This news will delight Sunday strollers and hikers alike! French researchers from INRAE (National Research Institute for Agriculture, Food and the Environment), have created a map that indicates the most favorable areas for ticks, the very dangerous vectors and insects. Lyme disease.
This project was also part of the national plan to fight this disease transmitted by the Ixodes Ricinus tick. (vegetation, soil, etc.). Researchers also created a model that predicts tick exposure based on weather conditions. The idea was to combine the map with the model to better predict the risk.
Map drawn by Isabelle Lebert and Magalie Rene-Martellet and Karine Chalvet-Monfray, shows that ticks prefer the Centre, North-East, and South-West regions of France. This is in contrast to the Mediterranean rim or high mountains where it is more subtle.
Map showing areas that are most favorable for ticks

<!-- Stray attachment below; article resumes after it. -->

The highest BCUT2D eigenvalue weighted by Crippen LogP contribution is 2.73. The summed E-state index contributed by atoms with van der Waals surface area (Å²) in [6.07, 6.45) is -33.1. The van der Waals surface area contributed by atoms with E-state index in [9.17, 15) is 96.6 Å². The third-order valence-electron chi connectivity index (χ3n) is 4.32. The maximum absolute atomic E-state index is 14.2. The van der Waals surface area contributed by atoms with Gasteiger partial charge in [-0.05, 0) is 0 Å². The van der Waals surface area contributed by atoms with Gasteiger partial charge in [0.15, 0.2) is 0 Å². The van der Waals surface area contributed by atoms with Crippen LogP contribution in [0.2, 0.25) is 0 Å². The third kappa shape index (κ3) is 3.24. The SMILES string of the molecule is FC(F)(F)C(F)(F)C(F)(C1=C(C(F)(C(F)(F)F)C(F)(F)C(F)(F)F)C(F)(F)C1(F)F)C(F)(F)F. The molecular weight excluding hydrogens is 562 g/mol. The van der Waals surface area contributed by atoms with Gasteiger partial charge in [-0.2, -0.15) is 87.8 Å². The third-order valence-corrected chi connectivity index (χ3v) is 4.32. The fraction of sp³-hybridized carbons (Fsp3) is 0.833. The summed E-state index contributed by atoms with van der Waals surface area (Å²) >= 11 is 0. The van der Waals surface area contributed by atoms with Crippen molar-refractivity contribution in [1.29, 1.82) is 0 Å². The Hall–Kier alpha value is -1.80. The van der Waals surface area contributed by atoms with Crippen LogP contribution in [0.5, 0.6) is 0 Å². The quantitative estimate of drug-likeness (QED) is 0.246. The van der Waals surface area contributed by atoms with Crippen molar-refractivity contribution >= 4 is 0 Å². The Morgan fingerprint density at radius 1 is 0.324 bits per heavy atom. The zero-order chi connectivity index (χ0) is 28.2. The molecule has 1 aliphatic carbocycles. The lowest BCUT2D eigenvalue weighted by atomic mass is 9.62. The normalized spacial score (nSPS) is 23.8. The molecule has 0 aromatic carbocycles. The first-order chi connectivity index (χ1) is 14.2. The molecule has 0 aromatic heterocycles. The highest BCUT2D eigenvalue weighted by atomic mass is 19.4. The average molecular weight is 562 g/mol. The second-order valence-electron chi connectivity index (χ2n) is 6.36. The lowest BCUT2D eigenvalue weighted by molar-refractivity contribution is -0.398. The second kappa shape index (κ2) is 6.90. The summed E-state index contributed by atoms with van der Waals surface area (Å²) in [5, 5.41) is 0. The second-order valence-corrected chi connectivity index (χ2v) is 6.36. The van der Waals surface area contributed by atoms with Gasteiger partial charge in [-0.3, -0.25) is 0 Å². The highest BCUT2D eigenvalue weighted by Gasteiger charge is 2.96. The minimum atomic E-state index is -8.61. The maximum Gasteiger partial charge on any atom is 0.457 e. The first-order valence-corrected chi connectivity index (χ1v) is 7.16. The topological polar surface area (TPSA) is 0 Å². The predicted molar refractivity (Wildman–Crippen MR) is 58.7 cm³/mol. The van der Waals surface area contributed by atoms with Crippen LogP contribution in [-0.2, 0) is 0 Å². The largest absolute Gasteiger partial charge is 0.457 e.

Although ticks love to hop in humid forests and trees, that's not all. According to Public Health France, 52% of bites occur in the forest, while 22% are at the edges of meadows or meadows. 16% take place in gardens.
Our Parisian Isabelle Lebert (research engineer at Inrae), who was involved in the creation of the map, stated that "certain factors favor its development, such as the density of wildlife ungulates or the vegetation on the ground, or the altitude". She adds that they are not fond of tarmac, rock areas, and high altitudes and prefer hardwood forests over coniferous forests.
The spring seems to be a time when ticks are active, but the activity is different at the top of the Massif Central and in Toulouse, according to Karine Chalvet Montfray, a Parisian epidemiologist who was part of the research.
The researchers have created a forecasting model that allows them to predict whether a municipality will be "invaded".
It is possible to receive alerts on your smartphone or on TV very soon, informing you of a high likelihood of ticks being present in certain areas. This risk would be updated daily, according to the Meteo France vigilance maps.